As we approach Data Privacy Day on January 28, I’ve reflected on what I’ve written in the last few months as to what happens when major businesses don’t do enough to protect consumer data, why they need to do better, etc.
Today I want to explore what happens when the business at the center of the breach is a company that has, fundamentally, a mission to help organizations protect their data.
This morning we learned Microsoft accidentally exposed 250 million customer service and support records online. These records span 14 years, from 2005–2019, and contained a range of sensitive data; customer email addresses, IP addresses, locations, and case numbers, resolutions, and remarks.
Thankfully, once they learned of the breach, Microsoft resolved the issue within 24 hours.
Microsoft has been and continues to be a Titus partner. If this could happen to Microsoft, it can happen to any organization.
Practice what you preach
As security vendors, we talk a lot about what our customers must do to keep their data safe.
That’s not enough.
We need to foster a sense of trust with our customers.
Once a customer deploys one of our solutions, we’re inserting ourselves into their security strategy. As such, they need to know that we practice what we preach in terms of securing the data within our own environment.
This also isn’t a practice confined to Microsoft. I think it’s easy to read about large vendors and assume that your vendor is different because they’re smaller, faster, more responsive, or whatever the case may be.
Data security is something every vendor must always be vigilant about.
Tips to evaluate your security partners
Want to ensure you’re dealing with a vendor or partner that takes security seriously?
Consider the following:
1. How do they talk about security?
This boils down to one thing – are they using market terminology correctly? It sounds simple, but there are many vendors out there who claim to offer popular technology, however, their definition of what technology isn’t quite right. Titus sees this with the data classification industry, as there are a growing number of vendors claiming to offer “data classification”, but what they actually offer is “labeling” or another “lite” version of the classification.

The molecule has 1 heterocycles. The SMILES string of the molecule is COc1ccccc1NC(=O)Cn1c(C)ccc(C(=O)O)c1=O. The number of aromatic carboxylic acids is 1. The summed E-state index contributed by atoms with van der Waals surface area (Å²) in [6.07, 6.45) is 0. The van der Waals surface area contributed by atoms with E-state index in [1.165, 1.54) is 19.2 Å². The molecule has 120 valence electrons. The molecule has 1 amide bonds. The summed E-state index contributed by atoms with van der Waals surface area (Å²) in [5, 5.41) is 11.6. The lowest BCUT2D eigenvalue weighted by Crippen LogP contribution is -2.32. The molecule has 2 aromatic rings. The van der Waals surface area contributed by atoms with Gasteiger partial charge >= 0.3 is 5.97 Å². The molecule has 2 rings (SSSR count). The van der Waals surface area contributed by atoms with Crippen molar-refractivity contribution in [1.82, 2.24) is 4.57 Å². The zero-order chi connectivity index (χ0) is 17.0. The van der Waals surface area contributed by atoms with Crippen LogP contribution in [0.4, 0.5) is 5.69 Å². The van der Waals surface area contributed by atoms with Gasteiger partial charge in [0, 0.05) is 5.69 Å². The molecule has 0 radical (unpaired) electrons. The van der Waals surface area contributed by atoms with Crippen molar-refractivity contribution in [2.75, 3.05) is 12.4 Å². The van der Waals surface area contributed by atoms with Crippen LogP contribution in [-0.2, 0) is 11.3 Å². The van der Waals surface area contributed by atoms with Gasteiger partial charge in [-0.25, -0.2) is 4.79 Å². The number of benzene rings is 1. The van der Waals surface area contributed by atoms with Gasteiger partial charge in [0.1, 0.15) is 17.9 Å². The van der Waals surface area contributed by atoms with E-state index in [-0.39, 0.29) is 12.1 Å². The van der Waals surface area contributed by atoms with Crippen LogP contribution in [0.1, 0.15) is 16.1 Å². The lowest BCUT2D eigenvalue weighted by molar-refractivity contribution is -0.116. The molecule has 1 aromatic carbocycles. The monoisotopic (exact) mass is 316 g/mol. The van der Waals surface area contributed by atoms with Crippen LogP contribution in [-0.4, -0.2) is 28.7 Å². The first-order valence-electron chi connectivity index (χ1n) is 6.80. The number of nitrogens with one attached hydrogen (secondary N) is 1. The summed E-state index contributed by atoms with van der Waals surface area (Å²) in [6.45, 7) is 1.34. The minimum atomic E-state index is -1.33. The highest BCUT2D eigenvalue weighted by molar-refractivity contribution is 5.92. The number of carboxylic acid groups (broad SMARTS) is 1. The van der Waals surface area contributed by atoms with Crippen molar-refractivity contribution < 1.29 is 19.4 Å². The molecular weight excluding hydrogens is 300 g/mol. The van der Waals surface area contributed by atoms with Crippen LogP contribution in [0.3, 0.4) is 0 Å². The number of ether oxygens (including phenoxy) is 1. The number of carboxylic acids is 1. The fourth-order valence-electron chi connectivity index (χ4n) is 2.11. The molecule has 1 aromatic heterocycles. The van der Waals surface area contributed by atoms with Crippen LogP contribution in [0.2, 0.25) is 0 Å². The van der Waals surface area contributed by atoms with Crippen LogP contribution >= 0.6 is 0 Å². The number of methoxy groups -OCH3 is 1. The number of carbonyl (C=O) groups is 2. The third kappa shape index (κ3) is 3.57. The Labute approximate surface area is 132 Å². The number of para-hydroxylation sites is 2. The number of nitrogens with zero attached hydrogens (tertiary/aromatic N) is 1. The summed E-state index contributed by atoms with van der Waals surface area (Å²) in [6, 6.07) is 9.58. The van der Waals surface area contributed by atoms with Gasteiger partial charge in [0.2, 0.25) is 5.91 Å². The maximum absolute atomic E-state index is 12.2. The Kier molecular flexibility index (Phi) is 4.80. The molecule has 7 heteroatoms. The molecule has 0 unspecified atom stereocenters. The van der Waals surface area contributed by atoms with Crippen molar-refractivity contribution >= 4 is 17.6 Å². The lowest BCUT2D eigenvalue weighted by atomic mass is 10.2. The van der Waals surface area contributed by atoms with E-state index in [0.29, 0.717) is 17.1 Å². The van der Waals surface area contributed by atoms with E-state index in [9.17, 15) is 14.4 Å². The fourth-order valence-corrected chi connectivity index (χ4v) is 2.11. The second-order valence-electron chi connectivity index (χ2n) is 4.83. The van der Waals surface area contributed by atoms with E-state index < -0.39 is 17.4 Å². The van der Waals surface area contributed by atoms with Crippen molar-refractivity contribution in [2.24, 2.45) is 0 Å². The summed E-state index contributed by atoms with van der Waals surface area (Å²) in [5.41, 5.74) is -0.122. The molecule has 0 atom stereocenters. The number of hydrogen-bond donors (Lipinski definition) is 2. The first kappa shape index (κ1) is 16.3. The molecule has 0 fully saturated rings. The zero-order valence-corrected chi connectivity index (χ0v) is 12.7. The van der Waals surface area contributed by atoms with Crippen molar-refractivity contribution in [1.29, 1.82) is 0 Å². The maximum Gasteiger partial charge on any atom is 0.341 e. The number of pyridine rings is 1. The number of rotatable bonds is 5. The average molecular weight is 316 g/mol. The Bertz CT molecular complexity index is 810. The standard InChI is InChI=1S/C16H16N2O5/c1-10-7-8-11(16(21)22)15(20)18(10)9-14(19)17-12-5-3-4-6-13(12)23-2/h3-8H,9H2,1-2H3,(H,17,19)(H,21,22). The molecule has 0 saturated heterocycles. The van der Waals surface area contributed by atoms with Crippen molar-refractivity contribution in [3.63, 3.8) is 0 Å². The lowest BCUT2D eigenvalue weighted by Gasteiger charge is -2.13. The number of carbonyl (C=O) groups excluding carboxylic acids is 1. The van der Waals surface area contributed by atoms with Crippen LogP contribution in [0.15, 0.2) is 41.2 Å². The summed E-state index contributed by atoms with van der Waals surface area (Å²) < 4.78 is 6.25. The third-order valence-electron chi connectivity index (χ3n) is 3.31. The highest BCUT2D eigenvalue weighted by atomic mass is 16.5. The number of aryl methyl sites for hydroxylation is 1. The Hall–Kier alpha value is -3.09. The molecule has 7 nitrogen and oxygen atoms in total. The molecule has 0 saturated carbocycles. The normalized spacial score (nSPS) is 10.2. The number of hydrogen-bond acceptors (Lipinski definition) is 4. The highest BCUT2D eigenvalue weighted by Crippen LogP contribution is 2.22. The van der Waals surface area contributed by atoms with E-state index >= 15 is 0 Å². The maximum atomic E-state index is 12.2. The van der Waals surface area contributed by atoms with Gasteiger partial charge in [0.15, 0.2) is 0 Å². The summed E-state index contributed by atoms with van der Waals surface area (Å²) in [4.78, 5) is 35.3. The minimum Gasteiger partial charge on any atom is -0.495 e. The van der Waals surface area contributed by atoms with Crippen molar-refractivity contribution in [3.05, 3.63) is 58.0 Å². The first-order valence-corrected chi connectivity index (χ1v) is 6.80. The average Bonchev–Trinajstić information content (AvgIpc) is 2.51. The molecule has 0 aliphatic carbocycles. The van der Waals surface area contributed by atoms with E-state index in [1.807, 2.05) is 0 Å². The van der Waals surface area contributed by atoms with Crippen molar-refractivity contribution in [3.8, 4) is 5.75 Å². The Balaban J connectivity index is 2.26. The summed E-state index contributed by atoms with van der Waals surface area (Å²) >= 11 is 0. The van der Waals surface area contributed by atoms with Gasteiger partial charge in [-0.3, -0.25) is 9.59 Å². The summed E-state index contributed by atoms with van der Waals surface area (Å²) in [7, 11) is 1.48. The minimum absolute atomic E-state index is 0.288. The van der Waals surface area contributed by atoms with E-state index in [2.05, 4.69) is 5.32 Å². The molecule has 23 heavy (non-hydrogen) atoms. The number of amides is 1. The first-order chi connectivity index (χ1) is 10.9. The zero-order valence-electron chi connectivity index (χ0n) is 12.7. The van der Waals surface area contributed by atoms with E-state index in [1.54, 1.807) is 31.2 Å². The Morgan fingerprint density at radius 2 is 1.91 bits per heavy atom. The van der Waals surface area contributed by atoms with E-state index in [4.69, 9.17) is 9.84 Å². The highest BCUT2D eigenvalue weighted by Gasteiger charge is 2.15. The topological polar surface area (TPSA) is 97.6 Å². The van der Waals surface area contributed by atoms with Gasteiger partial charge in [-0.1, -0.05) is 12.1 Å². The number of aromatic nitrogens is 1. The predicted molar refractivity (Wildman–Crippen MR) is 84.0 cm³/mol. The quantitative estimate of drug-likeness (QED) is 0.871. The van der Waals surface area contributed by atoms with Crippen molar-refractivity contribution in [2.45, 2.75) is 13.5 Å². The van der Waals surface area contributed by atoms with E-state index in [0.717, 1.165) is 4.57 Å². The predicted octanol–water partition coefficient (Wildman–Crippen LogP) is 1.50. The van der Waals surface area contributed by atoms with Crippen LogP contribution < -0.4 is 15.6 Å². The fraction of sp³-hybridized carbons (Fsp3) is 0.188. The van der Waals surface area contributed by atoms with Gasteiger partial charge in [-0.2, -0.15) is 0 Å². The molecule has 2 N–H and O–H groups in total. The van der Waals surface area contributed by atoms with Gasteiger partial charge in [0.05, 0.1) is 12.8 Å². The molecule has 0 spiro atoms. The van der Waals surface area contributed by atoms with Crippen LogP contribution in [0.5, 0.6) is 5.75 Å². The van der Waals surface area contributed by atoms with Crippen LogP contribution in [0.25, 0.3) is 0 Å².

Understand what your organization means when they talk about a particular security offering and ensure the vendor is offering exactly what you’re looking for.
2. Rigorously test multiple scenarios and use cases
Have you ever looked at a demo from a vendor and were absolutely blown away by its ease of use? It’s a great feeling, isn’t it? Many of us know that this feeling can be fleeting when you realize that the solution that is purported to solve all of your biggest problems only offers a great user experience in a very specific scenario.
Sometimes this capability gap isn’t uncovered until you’re knee-deep in deployment issues.
So when you look at a solution within a proof of concept (POC) environment, be sure to test not only your specific use case but one or two adjacent use cases that may pop up in the future. This will give you peace of mind that the solution you’re looking to purchase doesn’t just work in ideal scenarios but in all relevant use cases. Want to ensure you’re dealing with a vendor or partner that takes security seriously?Tweet this
3. Putting all your eggs in one basket
As we’ve written about before, there are two schools of thought when it comes to security – investing fully in one platform or carefully selecting solutions that work together and offer the right elements for your organization’s specific needs.
While no scenario is completely risk-free, choosing only one vendor for your security needs (the platform option) makes your organization wholly dependent on that vendor to keep your data private and secure.
That’s an incredible leap of faith, particularly as many of these platform vendors have reported at least one significant data breach in the last couple of years.
As security vendors, we owe it to our customers to lead by example when it comes to data security.
After all, if we can’t protect the data within our organization, how can we protect the data within yours?